emb021

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    Michael R. Brown

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  1. I've posted here in the past about Ditko's various Objectivist comic book work (I plan on doing one in the near future about his several new comics that have come out). There is another thread on DC Comic's hardcover reprint of all his Creeper work. Its in the style of their recent hardcover collections of Jack Kirby's work, rather then their Archive series. DC is now putting out 2 large Omnibus volumes (again, in the same style as the Creeper collection and their Jack Kirby collections) of Steve Ditko's DC work. Volume 1 is out, and volume 2 is coming out in December. Again, a little backgr
  2. Here we are with the 7th volume, another complete volume with both sundays (in COLOR) and dailies. And here we have some of the BEST stories of Little Orphan Annie. I had read parts of several of these stories, so its a great collection I've been looking forward to. The introduction is also great, with a section highlighting a sunday-only strip called "Little Joe" that Harold Gray ghosted for his cousin for a couple of decades (sadly, the wikipedia article doesn't credit him). This strip I've heard of and wonder if we will ever seen a complete reprinting of this overlooked strip. As to LOA,
  3. Here is a recent interview with Joe Staton that speaks about the Anthem GN. I wasn't aware the art was taken from his penciled work. This may explain why some don't quite like it. http://www.comicbookresources.com/?page=article&id=30753
  4. Here we are with the 6th volume, another complete volume with both sundays (in COLOR) and dailies. Finally, with this volume we move past what was covered by the past 5 volume Fantagraphics series. We have several new storylines and characters. This volume covers the years 1935-36. First off, is the Eli Eon storyline (which I've mentioned before), a minor classic, IMO. This one deals with Annie & "Daddy" meeting a crazy old inventor of a miracle material, Eonite. This storyline is broken up into 2 chapters. First off is a chapter that more focuses on Annie & "Daddy" getting back on the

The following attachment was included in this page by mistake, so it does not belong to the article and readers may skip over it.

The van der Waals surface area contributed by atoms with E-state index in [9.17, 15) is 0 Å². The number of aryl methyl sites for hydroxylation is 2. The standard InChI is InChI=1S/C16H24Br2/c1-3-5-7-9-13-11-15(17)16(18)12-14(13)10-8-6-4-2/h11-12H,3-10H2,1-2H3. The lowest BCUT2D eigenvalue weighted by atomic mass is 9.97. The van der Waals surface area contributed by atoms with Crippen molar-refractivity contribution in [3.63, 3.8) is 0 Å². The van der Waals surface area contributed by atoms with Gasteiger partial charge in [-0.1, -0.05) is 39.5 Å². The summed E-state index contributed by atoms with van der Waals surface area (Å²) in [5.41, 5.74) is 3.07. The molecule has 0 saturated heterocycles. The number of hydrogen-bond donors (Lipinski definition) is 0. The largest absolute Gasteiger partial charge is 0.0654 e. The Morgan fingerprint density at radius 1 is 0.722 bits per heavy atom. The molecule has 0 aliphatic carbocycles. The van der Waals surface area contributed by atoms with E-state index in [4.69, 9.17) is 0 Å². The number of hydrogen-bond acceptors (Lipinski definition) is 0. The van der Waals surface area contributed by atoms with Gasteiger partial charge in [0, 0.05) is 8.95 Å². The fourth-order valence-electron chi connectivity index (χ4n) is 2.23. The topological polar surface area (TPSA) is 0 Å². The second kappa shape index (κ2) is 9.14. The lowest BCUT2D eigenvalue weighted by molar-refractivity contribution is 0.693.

5. Here we are with the 5th volume, another complete volume with both sundays (in COLOR) and dailies. This one covers the years 1933-35. We have several new storylines and characters. First off, is the Dan Ballad storyline, here called "Who'd Chizzle a Blind Man". Annie, again on her own in the big city (Daddy is stuck overseas), teams up with a blind violinist, "Uncle" Dan Ballad. Annie sings, Uncle Dan fiddles, and they get good tips. Then a sharper comes in named Charles C. Chizzler, who becomes their manager and tricks them in signing a contract that gives him 50% PLUS expenses. They are pu
  6. Here we are with the 4th volume, another complete volume with both sundays (in COLOR) and dailies. This volume covers the years 1932 to 1933. We have several new storylines and characters. First off, "Daddy" gets a new wife. But she is trouble and is soon 'dealt with'. "Daddy" will remain a bachelor (or is that widower?) for the rest of the strip. A new character is introduced who I have mentioned in the past: Wun Wey, an asian character. But not the stereotypical asian of the time, either a menial or a 'yellow peril' villian. He is an associate of "Daddy", treated as an equal. He will be a
  7. Been a while since I'e been here. And there have been 3 additional volumes. So am posting my reviews from Amazon, a little expanded.